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Joseph MacIsaac

When he first arrived in France for his summer position at the Beaumont-Hamel Newfoundland Memorial, Joseph MacIsaac knew almost nothing about his relative who was killed in the Battle of the Somme. Four months later, he returned home with a newfound appreciation for the sacrifices of brave soldiers like his great-great-uncle.

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Joseph MacIsaac

In 2019, while Joseph MacIsaac was browsing the Government of Canada website in search of a summer job, one posting in particular caught his attention. There it was, in big bold letters: Go work in France for the summer. Immediately, he thought this job ticked all the boxes: as a student guide at the Beaumont-Hamel Newfoundland Memorial he could use his French language skills, live in Europe, and learn more about his relative who had served in the First World War.

Every year, post-secondary students are chosen to work as guides at the Beaumont-Hamel and Vimy Memorials in northern France. There, youth like MacIsaac welcome visitors from around the world. They teach them about the Battle of the Somme, the Battle of Vimy Ridge, and the tens of thousands of our soldiers who lost their lives on the Western front during the First World War.

He was one of the lucky students selected to work at Beaumont-Hamel and Vimy that year. On his first day, he realized just how fortunate he and his fellow guides were. During their first week on-site, historians equipped them with the information they needed to interact with visitors. “When the guides arrive at Beaumont-Hamel, they get a really in-depth tour of the site, and all the other sites around the area that the average person would never have access to.” This helped him build up his confidence, since he admits that history “was not his area of expertise” given his background in science.

All that I knew going into the position was that I had a relative who was part of the Royal Newfoundland Regiment.

Working at Beaumont-Hamel also allowed MacIsaac to discover more about his personal connection to the First World War and the Royal Newfoundland Regiment. “All that I knew going into the position was that I had a relative who was part of the Royal Newfoundland Regiment, and my father thought that maybe he was buried in or around Beaumont-Hamel.”

Thanks to resources available on-site, he soon discovered the man who had died over 100 years ago was actually his great-great-uncle, Joseph Leudy. Since his body was never recovered, Leudy’s name was inscribed on the Caribou monument at the heart of the memorial. The monument is the final resting place for 820 soldiers of the Royal Newfoundland Regiment, the Royal Newfoundland Reserve and Merchant Mariners whose gravesites remain unknown.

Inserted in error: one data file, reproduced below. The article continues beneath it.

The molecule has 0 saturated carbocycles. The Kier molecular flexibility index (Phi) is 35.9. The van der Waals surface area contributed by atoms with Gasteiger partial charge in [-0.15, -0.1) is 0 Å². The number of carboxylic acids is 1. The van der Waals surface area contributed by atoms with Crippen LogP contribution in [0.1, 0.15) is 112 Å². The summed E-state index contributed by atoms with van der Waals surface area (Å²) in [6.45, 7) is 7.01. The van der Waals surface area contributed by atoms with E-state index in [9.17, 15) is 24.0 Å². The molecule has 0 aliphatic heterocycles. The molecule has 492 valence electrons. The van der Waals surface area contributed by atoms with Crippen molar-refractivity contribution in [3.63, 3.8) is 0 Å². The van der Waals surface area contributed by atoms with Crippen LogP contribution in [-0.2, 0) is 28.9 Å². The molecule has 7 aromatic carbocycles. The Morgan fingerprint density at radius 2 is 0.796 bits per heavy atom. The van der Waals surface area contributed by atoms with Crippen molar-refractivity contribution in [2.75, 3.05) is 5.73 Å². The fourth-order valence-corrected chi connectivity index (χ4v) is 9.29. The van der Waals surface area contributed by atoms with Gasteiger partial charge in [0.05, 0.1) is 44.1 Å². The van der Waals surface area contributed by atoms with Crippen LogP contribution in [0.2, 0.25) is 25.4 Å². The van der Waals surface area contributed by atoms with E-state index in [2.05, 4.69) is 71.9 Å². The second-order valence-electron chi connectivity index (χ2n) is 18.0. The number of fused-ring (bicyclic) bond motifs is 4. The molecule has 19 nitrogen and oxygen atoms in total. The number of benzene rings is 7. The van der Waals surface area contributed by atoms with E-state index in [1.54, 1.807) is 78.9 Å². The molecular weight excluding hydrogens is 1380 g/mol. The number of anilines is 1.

Given the sacrifices they made, even though it was over 100 years ago, it’s something I think that is still really felt today because of the whole outcome of the war.

From there on out, MacIsaac included his personal connection to the memorial at the end of every tour. He believes that all Canadians can find a special connection to the site, even those without relatives who fought during the First World War. “Just knowing that these were people coming from Canada who were fighting for the freedom of our own and other countries. Given the sacrifices they made, even though it was over 100 years ago, it’s something I think that is still really felt today because of the whole outcome of the war.”

Leaving France after four months was bittersweet: “Up to this date, it was one of the most amazing experiences I’ve ever had, let alone as a job. It really cultivated an appreciation in me for the sacrifices that these people would have made (…) and we, as young Canadians, should learn about these sorts of things.”

Joseph MacIsaac completed his Bachelor of Science degree in 2020 and is currently finishing his first year of medical school. He is confident the skillset he acquired as a guide will help him better share medical information with his patients in the future.

In honour of the 105th anniversary of the Battles of the Somme and Beaumont-Hamel, we’re sharing the stories of Canadians who have a personal connection. Joseph MacIsaac is one of them. Discover more stories.

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